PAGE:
Regional Cafcass offices will no longer be inspected on their individual performance, according to proposals outlined by Ofsted today.
Instead Ofsted plans to conduct an annual inspection of the family courts body as a national organisation, supported by a detailed examination of practice in up to six areas.
The move, which is open for consultation from today, follows a restructure at the family courts body, with 21 regional offices reduced to 17, as well as improved performance across Cafcass and likely changes heralded by the creation of a Family Justice Board.
“Over the last four years Ofsted has reported in detail on Cafcass’ performance across the country and it is encouraging that service delivery has improved significantly over that time,” said Ofsted’s deputy chief inspector John Goldup.
“Our new, more streamlined inspection framework will focus on ensuring that improvement is sustained at the national strategic level and on the ground,” he added.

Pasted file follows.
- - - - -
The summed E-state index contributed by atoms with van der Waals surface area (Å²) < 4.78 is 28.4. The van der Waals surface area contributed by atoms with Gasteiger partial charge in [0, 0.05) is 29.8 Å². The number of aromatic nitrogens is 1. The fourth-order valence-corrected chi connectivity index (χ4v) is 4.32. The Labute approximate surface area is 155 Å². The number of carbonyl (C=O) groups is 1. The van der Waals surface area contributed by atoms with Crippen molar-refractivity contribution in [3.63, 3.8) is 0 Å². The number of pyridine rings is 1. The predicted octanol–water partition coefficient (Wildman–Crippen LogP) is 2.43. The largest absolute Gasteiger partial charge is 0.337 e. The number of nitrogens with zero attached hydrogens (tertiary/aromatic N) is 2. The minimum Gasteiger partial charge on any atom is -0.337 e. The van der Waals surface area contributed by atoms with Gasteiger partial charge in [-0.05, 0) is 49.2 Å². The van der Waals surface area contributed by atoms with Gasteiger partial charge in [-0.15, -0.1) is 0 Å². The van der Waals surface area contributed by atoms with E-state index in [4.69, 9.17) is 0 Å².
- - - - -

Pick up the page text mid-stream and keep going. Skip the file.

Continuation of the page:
Under the plans, Ofsted will conduct a single, unannounced national inspection of the family courts body’s performance from September 2013, conducted over two weeks and including a detailed examination of practice in up to six local service areas.
Cafcass chief executive Anthony Douglas said the new inspection regime promised to be more agile and dynamic than the current framework.
“We have been working with Ofsted on how to make the new framework as effective as possible and will continue to do so.
“We look forward to hearing the responses to Ofsted’s consultation,” Douglas said.
The consultation is open until 12 March, with new inspection arrangements coming into effect in September this year.
Family justice review saves Cafcass but recommends big change